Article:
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Topsham soldier dies in Afghanistan

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Topsham soldier dies in Afghanistan

AUGUSTA — A soldier from Topsham died in Afghanistan Sunday from wounds he suffered during an attack on his unit, according to the U.S. Department of Defense.

Sgt. Corey Garver, 26, who was serving with B Company, 1st Battalion, 506th Infantry Regiment, 101st Airborne Division, based at Fort Campbell, Ky., “died June 23, in Zormat, Afghanistan, of wounds sustained when enemy forces attacked his unit with an improvised explosive device,” according to the official Department of Defense notice posted Tuesday.

“Sgt. Garver died defending his country and we owe him and his family a debt of gratitude for their sacrifice,” U.S. Rep. Chellie Pingree, D-Maine, said in a statement. “I know words can’t ease the pain that his family is feeling, but I hope they know that the thoughts and prayers of the people of Maine go out to them during this most difficult time.”

Garver’s mother lives in Louisiana and his father and stepmother live in New Mexico, Pingree’s notice states.

Garver lists Topsham as his hometown on his Facebook page and Fort Campbell, Ky., as where he lived.

“We are deeply saddened to hear of Sergeant Garver’s passing,” U.S. Sens. Susan Collins and Angus King said in a joint statement Tuesday. “He was a true American hero who valiantly dedicated himself to the defense of our country. His actions on the battlefield demonstrated the highest caliber of leadership and courage and we owe him our enduring gratitude. Our thoughts and prayers are with his family in this most difficult time.”

"His service to our great country and unwavering commitment to protect our freedom and our values will not be forgotten," said Gov. Paul LePage in a statement Wednesday. "The First Lady and I extend our thoughts and prayers to his family, as well as to all soldiers who continue to serve in harm's way."

Garver is featured in several photos in a slide show of U.S. Army images from Paktia province, Afghanistan, that were taken in late May by U.S. Army photographer Spc. Robert Porter, and posted online on the DOD website earlier this month.

He is pictured looking for homemade explosives in one shot, providing security as members of his unit and Afghan National Army soldiers work to clear a village in Paktia province in another, and looking through his weapon’s scope in a third.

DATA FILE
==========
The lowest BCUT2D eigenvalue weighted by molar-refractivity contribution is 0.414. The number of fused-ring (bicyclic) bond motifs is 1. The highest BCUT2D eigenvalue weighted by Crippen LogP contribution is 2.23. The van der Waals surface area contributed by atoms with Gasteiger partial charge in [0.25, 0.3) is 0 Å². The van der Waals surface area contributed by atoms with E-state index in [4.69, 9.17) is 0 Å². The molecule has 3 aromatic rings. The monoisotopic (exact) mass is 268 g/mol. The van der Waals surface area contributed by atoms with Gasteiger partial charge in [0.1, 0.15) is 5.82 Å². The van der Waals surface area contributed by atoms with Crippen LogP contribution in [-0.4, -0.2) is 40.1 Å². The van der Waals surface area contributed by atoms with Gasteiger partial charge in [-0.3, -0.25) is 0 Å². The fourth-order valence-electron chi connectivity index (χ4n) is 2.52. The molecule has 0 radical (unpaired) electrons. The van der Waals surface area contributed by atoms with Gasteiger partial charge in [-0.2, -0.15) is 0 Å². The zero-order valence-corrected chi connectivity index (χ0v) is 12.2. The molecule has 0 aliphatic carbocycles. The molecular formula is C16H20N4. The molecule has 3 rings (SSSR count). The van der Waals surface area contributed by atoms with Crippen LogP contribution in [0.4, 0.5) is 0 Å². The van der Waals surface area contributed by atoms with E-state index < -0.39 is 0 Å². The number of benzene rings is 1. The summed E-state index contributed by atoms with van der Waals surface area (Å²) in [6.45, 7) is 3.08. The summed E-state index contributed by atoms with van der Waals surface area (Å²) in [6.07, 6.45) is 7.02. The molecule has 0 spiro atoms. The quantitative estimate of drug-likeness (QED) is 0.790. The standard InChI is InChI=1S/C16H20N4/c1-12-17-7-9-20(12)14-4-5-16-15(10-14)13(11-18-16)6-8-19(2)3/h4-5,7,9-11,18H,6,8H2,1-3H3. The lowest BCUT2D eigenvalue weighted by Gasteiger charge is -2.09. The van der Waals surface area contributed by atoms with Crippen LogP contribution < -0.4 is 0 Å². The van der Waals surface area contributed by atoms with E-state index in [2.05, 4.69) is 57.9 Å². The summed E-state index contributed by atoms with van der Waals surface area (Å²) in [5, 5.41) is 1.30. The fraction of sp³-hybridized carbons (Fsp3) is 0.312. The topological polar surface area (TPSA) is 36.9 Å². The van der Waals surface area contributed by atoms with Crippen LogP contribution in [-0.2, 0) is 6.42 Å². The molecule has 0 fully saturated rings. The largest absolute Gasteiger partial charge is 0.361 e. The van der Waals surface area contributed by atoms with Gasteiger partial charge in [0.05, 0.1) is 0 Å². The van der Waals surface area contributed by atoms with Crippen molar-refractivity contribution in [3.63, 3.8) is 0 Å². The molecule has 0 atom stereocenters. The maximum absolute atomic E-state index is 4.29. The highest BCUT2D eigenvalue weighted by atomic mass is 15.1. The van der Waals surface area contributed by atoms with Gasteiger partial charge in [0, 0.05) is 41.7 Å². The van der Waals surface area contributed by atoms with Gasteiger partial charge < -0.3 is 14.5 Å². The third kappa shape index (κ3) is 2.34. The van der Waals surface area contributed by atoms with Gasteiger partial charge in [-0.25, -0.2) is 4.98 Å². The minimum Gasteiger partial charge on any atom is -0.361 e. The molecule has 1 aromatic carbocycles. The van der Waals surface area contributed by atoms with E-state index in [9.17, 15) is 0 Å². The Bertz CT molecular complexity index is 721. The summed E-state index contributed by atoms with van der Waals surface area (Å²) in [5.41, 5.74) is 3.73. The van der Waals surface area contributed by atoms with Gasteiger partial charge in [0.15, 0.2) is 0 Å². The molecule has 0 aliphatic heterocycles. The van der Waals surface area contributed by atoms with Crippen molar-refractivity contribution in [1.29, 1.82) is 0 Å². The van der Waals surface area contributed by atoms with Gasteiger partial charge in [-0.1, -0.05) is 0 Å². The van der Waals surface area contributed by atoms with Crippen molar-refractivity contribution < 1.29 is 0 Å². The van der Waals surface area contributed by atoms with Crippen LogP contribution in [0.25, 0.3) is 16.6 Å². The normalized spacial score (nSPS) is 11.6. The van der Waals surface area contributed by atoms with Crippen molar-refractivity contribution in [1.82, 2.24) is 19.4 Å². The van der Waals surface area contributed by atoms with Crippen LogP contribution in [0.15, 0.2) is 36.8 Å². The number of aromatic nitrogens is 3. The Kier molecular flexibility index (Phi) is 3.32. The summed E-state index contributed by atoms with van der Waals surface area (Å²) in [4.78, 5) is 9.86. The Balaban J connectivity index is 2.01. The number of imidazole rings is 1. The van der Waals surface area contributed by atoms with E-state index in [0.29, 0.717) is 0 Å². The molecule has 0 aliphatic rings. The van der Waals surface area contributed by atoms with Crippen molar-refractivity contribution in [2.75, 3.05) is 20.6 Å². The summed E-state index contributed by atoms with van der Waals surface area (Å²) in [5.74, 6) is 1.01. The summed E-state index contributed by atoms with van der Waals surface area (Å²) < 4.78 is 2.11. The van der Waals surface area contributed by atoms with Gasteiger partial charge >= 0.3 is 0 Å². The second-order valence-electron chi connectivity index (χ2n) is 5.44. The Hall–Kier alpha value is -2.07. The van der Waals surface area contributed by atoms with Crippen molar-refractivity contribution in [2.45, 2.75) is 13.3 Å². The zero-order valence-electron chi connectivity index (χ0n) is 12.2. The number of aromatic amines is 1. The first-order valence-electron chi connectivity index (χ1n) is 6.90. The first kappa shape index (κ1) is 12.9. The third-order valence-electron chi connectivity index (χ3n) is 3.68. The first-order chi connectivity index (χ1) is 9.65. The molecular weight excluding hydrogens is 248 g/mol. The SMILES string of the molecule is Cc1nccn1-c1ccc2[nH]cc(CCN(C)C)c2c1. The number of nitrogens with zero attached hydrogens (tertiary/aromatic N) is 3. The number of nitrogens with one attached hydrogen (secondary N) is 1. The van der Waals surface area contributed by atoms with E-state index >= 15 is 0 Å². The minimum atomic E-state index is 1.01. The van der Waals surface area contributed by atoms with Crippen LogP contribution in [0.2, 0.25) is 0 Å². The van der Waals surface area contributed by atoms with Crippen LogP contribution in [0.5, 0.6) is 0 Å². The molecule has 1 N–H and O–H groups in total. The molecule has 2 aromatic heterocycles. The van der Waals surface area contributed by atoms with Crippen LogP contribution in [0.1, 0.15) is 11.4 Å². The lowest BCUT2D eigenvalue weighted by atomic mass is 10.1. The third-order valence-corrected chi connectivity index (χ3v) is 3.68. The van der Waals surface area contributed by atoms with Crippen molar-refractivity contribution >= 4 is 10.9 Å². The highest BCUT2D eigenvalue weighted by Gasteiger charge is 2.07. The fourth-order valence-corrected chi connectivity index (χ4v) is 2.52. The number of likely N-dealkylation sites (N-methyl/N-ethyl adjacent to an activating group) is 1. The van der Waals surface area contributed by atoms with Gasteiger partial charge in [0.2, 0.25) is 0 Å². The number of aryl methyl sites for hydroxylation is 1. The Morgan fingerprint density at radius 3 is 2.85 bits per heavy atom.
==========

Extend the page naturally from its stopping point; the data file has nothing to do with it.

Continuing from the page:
Sgt. 1st Class Rodney Gagnon of Topsham, who is an Army recruiter now stationed in Utah, said he and Garver’s family got to know each other at church when he was a youngster. The two families spent time together on Bailey Island.

“I can still see him in the field wrestling with his sister over potato chips,” he said by phone.

Garver’s father was a career Navy sailor, and he followed in his footsteps into the military, Gagnon said. Garver graduated from Mt. Ararat High School before joining the military, according to Gagnon.

“He loved the Army,” Gagnon said. “I remember the day he enlisted. He was very excited.”

Garver attended Mt. Ararat from 2004-2006, according to Principal Craig King.

"He had many friends at Mt. Ararat and had a very outgoing personality," King recalled in a press release. "I remember the day Corey met with his military recruiter in the Guidance Office. He was happy that he had found a calling to pursue. Corey told me he was excited about his decision to enlist and it was evident to me that he was proud of the commitment he was making."

King e-mailed sentiments from Matt Haskell, one of Garver's teachers.

"As a teenager he seemed to have a better understanding than his peers about the ordeal soldiers face during conflict; battles are not won in a couple of days, food is not always available, not everyone comes back and the importance of the relationships between the soldiers as they face their ordeal," Haskell wrote. "It is no surprise to me that Corey pursued a career in the armed services."